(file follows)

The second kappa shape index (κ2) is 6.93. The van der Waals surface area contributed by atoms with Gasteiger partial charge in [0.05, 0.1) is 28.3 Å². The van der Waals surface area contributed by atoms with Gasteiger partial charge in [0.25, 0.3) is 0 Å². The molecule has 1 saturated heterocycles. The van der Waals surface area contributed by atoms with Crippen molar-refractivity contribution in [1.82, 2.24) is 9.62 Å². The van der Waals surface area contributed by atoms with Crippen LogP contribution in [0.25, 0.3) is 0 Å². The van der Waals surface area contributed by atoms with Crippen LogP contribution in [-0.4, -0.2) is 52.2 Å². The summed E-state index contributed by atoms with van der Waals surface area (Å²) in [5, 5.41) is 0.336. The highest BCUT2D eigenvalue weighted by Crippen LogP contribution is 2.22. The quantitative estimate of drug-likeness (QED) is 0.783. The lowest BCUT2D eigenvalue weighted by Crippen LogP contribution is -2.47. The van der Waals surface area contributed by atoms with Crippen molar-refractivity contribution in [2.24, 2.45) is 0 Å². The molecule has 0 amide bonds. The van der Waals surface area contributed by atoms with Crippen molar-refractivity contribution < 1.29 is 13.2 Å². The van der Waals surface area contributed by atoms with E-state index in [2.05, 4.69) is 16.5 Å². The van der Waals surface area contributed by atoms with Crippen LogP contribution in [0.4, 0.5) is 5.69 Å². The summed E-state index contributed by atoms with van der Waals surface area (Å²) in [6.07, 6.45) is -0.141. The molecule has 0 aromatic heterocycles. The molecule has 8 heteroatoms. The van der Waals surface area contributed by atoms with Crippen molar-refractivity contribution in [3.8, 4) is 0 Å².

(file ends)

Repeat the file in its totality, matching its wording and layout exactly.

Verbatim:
The second kappa shape index (κ2) is 6.93. The van der Waals surface area contributed by atoms with Gasteiger partial charge in [0.05, 0.1) is 28.3 Å². The van der Waals surface area contributed by atoms with Gasteiger partial charge in [0.25, 0.3) is 0 Å². The molecule has 1 saturated heterocycles. The van der Waals surface area contributed by atoms with Crippen molar-refractivity contribution in [1.82, 2.24) is 9.62 Å². The van der Waals surface area contributed by atoms with Crippen LogP contribution in [0.25, 0.3) is 0 Å². The van der Waals surface area contributed by atoms with Crippen LogP contribution in [-0.4, -0.2) is 52.2 Å². The summed E-state index contributed by atoms with van der Waals surface area (Å²) in [5, 5.41) is 0.336. The highest BCUT2D eigenvalue weighted by Crippen LogP contribution is 2.22. The quantitative estimate of drug-likeness (QED) is 0.783. The lowest BCUT2D eigenvalue weighted by Crippen LogP contribution is -2.47. The van der Waals surface area contributed by atoms with Crippen molar-refractivity contribution in [2.24, 2.45) is 0 Å². The molecule has 0 amide bonds. The van der Waals surface area contributed by atoms with Crippen molar-refractivity contribution < 1.29 is 13.2 Å². The van der Waals surface area contributed by atoms with E-state index in [2.05, 4.69) is 16.5 Å². The van der Waals surface area contributed by atoms with Crippen LogP contribution in [0.4, 0.5) is 5.69 Å². The summed E-state index contributed by atoms with van der Waals surface area (Å²) in [6.07, 6.45) is -0.141. The molecule has 0 aromatic heterocycles. The molecule has 8 heteroatoms. The van der Waals surface area contributed by atoms with Crippen molar-refractivity contribution in [3.8, 4) is 0 Å².